DH: What she said. I think shaming is one of the most toxic things we do to each other, especially to children. Often, we (I) do it without realizing. It’s important for me to realize and communicate to others that having a preference for something is not a moral choice. Liking or not liking football, or Pokémon, or tea parties aren’t good or evil things. They are just things. Too often, especially as children, we try to create identity through what we aren’t, rather than what we are. And I feel like that creates instant conflict that doesn’t need to be there.

4. How did you two meet? How did you evolve from husband and wife to creative collaborators?

SH: We were both grown in a lab by the same mad genius, but he assured us that didn't technically make us siblings.

DH: Always with the lab! Don’t listen to her. She was born completely normally a full one year and three months after my instantiation. Shannon is a classic example of an above-average human being and I love her.

SH: Aw, I love you too, sweetie! Also, the rumor is that we were friends in high school and ended up marrying 11 years later. Our first collaborations were children; books came later.

5. How has parenting four children influenced your work? Can you give some specific examples of anecdotes or traits of theirs that have appeared in your characters?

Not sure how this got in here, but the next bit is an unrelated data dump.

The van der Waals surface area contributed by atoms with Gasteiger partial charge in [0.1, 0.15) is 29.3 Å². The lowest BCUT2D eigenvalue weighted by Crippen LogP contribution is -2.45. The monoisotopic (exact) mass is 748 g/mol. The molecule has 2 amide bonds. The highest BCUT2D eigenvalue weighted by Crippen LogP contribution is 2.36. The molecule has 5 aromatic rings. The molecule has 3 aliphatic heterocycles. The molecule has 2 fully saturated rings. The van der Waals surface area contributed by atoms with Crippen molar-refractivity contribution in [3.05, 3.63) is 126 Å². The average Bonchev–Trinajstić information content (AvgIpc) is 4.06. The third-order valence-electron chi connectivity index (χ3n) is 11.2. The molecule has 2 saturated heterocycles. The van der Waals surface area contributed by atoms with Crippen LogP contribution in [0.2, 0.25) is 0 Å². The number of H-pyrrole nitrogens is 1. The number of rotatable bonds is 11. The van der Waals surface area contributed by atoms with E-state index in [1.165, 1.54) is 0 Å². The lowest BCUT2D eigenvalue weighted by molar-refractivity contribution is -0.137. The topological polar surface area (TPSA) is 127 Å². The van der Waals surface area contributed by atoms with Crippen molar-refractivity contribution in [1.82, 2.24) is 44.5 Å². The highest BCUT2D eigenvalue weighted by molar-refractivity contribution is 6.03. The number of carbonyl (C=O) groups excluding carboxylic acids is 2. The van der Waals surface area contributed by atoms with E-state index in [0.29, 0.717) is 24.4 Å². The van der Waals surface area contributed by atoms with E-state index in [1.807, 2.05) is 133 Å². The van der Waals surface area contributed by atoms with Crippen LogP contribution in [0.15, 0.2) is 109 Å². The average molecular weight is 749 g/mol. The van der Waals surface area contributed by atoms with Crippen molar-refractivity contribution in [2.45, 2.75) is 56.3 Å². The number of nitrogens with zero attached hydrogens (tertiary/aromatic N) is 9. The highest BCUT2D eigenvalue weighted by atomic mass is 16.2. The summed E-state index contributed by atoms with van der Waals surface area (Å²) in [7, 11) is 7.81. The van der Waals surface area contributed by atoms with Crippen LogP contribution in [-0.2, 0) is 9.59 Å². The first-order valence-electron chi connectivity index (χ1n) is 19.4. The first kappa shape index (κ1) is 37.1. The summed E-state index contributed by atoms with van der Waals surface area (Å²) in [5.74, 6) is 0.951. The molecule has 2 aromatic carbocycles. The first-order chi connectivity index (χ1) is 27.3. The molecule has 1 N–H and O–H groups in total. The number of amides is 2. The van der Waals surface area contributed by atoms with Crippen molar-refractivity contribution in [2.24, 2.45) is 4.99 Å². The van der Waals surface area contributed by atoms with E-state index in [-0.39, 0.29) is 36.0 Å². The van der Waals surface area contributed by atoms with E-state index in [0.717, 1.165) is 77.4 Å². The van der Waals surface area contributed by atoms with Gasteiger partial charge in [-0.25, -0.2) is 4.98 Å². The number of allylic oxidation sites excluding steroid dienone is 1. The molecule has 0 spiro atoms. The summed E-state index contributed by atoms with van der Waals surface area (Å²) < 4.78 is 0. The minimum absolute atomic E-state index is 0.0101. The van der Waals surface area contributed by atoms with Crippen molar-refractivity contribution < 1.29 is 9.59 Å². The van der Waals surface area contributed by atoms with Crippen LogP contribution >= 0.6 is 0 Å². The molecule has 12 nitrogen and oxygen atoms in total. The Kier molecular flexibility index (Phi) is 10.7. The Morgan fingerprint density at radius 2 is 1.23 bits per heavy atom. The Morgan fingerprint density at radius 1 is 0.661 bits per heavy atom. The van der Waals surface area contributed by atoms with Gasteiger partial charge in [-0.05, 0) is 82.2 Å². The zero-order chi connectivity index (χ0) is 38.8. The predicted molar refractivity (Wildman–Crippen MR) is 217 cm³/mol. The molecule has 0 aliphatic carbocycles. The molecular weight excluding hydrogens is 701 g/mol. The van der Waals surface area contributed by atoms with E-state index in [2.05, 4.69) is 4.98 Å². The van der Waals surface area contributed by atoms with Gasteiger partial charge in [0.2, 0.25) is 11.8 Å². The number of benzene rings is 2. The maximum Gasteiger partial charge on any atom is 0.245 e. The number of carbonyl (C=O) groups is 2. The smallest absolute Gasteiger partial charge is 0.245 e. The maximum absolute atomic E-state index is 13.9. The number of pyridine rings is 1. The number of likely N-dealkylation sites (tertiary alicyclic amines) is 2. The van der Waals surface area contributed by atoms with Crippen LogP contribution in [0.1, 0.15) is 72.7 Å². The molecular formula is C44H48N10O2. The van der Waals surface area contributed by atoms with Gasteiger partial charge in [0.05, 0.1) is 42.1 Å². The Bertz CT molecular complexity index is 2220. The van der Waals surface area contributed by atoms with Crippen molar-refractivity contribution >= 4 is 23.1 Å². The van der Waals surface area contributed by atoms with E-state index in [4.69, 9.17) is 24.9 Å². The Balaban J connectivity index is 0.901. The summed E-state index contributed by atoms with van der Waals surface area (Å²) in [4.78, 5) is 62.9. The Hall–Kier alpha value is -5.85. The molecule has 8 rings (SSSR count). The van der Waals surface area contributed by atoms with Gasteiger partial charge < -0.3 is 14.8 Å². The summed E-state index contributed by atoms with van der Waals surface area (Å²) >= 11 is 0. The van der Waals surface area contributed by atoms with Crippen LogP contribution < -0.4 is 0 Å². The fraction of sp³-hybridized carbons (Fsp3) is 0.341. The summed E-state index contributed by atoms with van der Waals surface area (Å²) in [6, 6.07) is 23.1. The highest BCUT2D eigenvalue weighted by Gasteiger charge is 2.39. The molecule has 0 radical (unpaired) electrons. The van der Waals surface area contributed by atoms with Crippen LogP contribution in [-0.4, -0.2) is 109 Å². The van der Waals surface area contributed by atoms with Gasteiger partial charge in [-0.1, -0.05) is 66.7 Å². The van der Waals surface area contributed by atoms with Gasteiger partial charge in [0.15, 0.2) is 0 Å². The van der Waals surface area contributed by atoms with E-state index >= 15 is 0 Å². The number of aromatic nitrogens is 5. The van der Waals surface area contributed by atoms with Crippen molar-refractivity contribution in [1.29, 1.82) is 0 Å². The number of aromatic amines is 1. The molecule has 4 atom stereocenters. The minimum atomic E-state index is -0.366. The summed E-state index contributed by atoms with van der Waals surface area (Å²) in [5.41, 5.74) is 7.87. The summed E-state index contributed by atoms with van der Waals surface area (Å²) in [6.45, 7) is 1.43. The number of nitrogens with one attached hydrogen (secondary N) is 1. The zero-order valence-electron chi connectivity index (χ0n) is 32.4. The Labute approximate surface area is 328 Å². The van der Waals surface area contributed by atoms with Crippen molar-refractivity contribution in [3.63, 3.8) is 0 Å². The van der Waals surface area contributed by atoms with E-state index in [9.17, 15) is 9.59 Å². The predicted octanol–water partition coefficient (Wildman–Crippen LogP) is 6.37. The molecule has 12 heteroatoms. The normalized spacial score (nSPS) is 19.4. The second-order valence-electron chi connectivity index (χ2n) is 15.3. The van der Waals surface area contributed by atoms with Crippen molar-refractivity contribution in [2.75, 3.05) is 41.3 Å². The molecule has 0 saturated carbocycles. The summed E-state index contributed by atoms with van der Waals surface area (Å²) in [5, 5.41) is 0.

SH: Well, our oldest daughter basically gave us the idea for “Princess in Black.” But besides that, they read our manuscripts, and we talk through story ideas with them. We love to involve them in our work.

DH: It’s like having an in-house focus group. Though I’m not entirely sure they are one hundred percent representative of the Standard Human Child.

SH: I blame the mad genius.


Shannon Hale is the New York Times best-selling author of over 25 children's and young adult novels, including the popular "Ever After High" series, the graphic novel memoir "Real Friends," and multiple award winners "The Goose Girl," "Book of a Thousand Days," and the Newbery Honor-recipient "Princess Academy." With her husband Dean Hale, she co-wrote the Eisner-nominated graphic novel "Rapunzel's Revenge," the illustrated chapter-book series "The Princess in Black," and two novels about Marvel's unbeatable superhero, Squirrel Girl. They live with their four children near Salt Lake City, Utah.